Polyomaviruses are double–stranded DNA viruses, persistently infecting humans or animals, and potentially inducing tumors in immune compromised individuals [20]. Since the 1970s, at least 6 polyomaviruses, including BK virus, JC virus, KI polyoma virus, WU polyoma virus, Merkel cell polyomavirus and trichodysplasiaspinulosa virus, have been identified in humans, [20–24]. Mouse polyomavirus (PyV) was the first identified polyomavirus [20,25] and it can induce tumors in immune compromised mouse strains [25,26]. T antigens of PyV can induce class Ia–restricted CD8+ T cell responses [27,28]. Recently, Swanson et al. successfully identified MHC class Ib, Q9– restricted CD8+ T cells that responded to a PyV–derived epitopeVP2.139 [13], which provided the first solid evidence demonstrating that class Ib–restricted CD8+ T cells might play a role in controlling persistent viral infection.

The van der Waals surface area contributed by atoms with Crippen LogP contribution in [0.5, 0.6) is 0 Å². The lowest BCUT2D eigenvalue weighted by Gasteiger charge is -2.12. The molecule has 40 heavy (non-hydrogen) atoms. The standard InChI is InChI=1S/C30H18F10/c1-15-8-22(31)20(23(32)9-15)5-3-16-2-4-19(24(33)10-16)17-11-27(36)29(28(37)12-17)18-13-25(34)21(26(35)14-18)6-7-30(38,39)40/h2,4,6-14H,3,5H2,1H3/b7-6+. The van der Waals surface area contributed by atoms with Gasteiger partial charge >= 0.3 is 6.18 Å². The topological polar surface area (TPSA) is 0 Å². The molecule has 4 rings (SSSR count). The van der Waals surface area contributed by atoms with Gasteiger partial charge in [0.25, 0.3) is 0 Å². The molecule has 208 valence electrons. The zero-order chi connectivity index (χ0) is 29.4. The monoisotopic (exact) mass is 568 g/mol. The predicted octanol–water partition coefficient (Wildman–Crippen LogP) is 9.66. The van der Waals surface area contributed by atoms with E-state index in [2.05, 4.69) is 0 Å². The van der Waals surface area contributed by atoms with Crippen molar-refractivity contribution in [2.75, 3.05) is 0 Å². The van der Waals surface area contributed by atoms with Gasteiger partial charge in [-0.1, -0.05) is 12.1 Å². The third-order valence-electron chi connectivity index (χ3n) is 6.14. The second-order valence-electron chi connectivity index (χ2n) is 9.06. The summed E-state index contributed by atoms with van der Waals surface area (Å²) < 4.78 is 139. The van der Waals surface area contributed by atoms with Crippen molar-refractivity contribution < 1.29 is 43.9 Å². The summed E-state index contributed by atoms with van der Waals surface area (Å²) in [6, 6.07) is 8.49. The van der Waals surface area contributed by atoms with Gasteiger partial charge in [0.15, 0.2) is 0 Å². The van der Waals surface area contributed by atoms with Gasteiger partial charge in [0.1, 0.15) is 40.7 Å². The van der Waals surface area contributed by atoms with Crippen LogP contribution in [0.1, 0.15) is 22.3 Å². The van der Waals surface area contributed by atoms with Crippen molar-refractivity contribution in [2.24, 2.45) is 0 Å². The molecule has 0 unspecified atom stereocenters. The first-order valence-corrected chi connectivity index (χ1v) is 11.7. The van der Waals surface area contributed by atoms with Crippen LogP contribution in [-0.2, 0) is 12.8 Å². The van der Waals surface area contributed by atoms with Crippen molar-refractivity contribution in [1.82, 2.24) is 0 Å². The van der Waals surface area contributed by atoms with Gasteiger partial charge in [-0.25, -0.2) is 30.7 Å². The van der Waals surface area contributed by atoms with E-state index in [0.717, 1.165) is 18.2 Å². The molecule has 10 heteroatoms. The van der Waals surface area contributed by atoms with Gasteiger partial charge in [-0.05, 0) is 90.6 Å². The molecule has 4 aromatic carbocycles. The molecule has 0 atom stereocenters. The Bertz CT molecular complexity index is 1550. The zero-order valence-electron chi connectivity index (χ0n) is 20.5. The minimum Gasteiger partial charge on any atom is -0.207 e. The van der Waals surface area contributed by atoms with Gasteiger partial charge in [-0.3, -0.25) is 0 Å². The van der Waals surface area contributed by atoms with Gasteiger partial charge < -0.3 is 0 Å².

In the current study, we molecularly identified a T cell receptor (TCR) from Q9⁄VP2.139–specific CD8+ T cells and confirmed its function in transducedcells as well as in retrogenic mice. To our knowledge, this was the first identified MHC class Ib–restricted TCR that responds to viral infection.

Materials and Methods


C57BL⁄6J and Rag1–⁄– mice were purchased from the Jackson Laboratory. OT–I TCR transgenic mice, with specificity to OVA357– 364⁄Kb(OVA–I⁄Kb), have been previously described [29]. Kb–⁄–Db–⁄– CIITA–⁄– mice were generated in our laboratory as previously described [30]. Eight– to 12–week–old mice were used in the experiments. Mice were bred and housed in a specific pathogen–free facility at the University of Utah and were handled according to the Institutional Animal Care and Use Committee policies.

Cell lines and culture conditions